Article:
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  • Writer's pictureSteve Starcher

Holy Spirit History (1)

The Church is Maintained in Truth by the Holy Spirit!

The Azuza Street revival proclaimed it stood for “the restoration of the faith once delivered unto the saints.”[1] The revivalists sincerely believed that for “ages men have been preaching a partial Gospel.” They were excited because in their age God had raised up men “to bring the truth back to the church.” They saw a progression in the bringing back of “the truth.” Luther brought justification by faith, Wesley Bible holiness. “Now he [God] is bringing back the Pentecostal Baptism to the church.” “He gave the former rain moderately at Pentecost, and he is going to send upon us in these last days the former and the latter rain. There are greater things to be done in these last days of the Holy Ghost.” “God is now confirming His word by granting signs and wonders to follow the preaching of the full gospel in Los Angelos.” The truth and experience of the baptism in the Holy Spirit was the culmination of God’s restoration.

The Pentecostal Bible college I attended presented a vision of Church history that followed this narrative and emphasized a church falling away from the full Pentecostal Gospel. The falling away resulted in dark centuries bereft of the power of God in signs, wonders, and spiritual gifts, a lack of the fullness of life brought by the Pentecostal baptism in the Holy Spirit, and the development of false doctrines. The Pentecostal outpouring of the Holy Spirit in the twentieth century inaugurated a new age of light for the church returning it to its former glory in spiritual power and doctrinal truth in preparation for the second coming of Jesus. As future Pentecostal ministers, we rejoiced because we received the “light” of the story of the fall and restoration of the church, considered the story an essential part of our identity, and passionately shared the story.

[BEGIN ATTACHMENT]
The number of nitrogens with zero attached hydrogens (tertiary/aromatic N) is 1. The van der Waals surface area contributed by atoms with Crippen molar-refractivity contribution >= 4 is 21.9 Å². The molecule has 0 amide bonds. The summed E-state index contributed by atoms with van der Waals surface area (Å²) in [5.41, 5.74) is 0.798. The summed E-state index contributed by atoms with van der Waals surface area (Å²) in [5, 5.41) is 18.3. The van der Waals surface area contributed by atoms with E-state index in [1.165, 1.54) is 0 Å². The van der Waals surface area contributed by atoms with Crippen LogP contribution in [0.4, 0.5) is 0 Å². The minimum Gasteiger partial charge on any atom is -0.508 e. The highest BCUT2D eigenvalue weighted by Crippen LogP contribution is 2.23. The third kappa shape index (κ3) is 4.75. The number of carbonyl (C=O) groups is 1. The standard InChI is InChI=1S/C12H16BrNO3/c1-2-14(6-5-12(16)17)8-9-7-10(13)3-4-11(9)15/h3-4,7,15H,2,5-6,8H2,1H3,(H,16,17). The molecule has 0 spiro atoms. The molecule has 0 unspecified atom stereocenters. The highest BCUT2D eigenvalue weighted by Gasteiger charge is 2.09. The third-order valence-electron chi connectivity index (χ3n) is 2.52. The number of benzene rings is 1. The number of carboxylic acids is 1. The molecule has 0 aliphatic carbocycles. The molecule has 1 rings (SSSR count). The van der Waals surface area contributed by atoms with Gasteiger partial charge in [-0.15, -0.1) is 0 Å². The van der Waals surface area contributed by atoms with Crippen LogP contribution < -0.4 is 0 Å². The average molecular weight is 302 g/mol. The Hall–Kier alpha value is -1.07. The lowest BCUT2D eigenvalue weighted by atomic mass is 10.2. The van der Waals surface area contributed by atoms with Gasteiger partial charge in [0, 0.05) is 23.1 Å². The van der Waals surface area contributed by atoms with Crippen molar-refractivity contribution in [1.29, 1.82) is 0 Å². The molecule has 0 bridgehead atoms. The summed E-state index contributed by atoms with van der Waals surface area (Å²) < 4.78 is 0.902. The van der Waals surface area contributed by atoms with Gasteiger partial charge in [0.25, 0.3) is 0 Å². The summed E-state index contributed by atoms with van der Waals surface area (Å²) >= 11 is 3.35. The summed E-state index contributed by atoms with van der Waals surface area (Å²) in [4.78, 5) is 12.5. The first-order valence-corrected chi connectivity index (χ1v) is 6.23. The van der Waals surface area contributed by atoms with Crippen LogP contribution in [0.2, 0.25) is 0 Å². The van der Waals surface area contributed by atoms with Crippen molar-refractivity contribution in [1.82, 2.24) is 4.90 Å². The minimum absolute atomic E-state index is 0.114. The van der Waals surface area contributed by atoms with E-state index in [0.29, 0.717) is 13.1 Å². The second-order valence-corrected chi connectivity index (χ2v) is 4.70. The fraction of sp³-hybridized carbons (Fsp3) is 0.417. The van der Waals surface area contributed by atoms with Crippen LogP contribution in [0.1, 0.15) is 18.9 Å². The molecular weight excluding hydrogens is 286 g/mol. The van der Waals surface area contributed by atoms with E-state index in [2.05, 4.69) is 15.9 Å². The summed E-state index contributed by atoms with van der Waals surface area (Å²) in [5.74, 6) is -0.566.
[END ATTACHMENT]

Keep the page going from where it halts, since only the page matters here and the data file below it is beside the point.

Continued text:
As a Pentecostal reading church history, I am convinced the story our forbears embraced and my Bible college teachers earnestly taught contain elements of truth. The pages of the New Testament do describe very different Christian communities than the ones evidenced throughout history. Doctrines strayed from an Apostolic biblical norm. Believer conversions occur by intellectual consent to propositional truth rather than a personal and life-changing experience of the risen Lord Jesus Christ. The ethics of Christian discipleship and disciplines of the spiritual life vanish in institutional churches accommodating to politics and culture. Christian existence no longer evidences the biblical emphasis on signs, wonders, miracles, and the experience of the baptism of the Holy Spirit. Reading church history raises the question, did the church lose the truth of the Christian faith at some point? Is it appropriate to tell a story of the fall and restoration of the church? The early Pentecostals answered with a wholehearted yes! But what if they asked the wrong question? What if we ask, “How is the church maintained in truth?” Jesus and the writers of the New Testament provide a straightforward answer to this question.

John wrote his gospel to Jewish Christians experiencing anxiety and concerns similar to twentieth and twenty-first-century Pentecostals. Their faith in Jesus as the Messiah and Lord resulted in dramatic events, expulsion from the synagogue, and persecution. They were fearful “for the Jews had already agreed that anyone who confessed Jesus to be the Messiah would be put out of the synagogue” (John 9:22). Banned from the center of Jewish life and worship, separation from family, friends, and commerce would result. Like Jesus, Jewish Christians experienced intense persecution from the Jews. Jesus characterizes them as belonging to their father, the devil (8:44), and believing that when they kill Christians, “they are offering worship to God” (John 16:2). How could these Christians be “maintained in the truth” after Jesus departed and continue his mission without change and compromise? John comforts them by sharing Jesus’ prayer for his disciples and before his crucifixion and resurrection.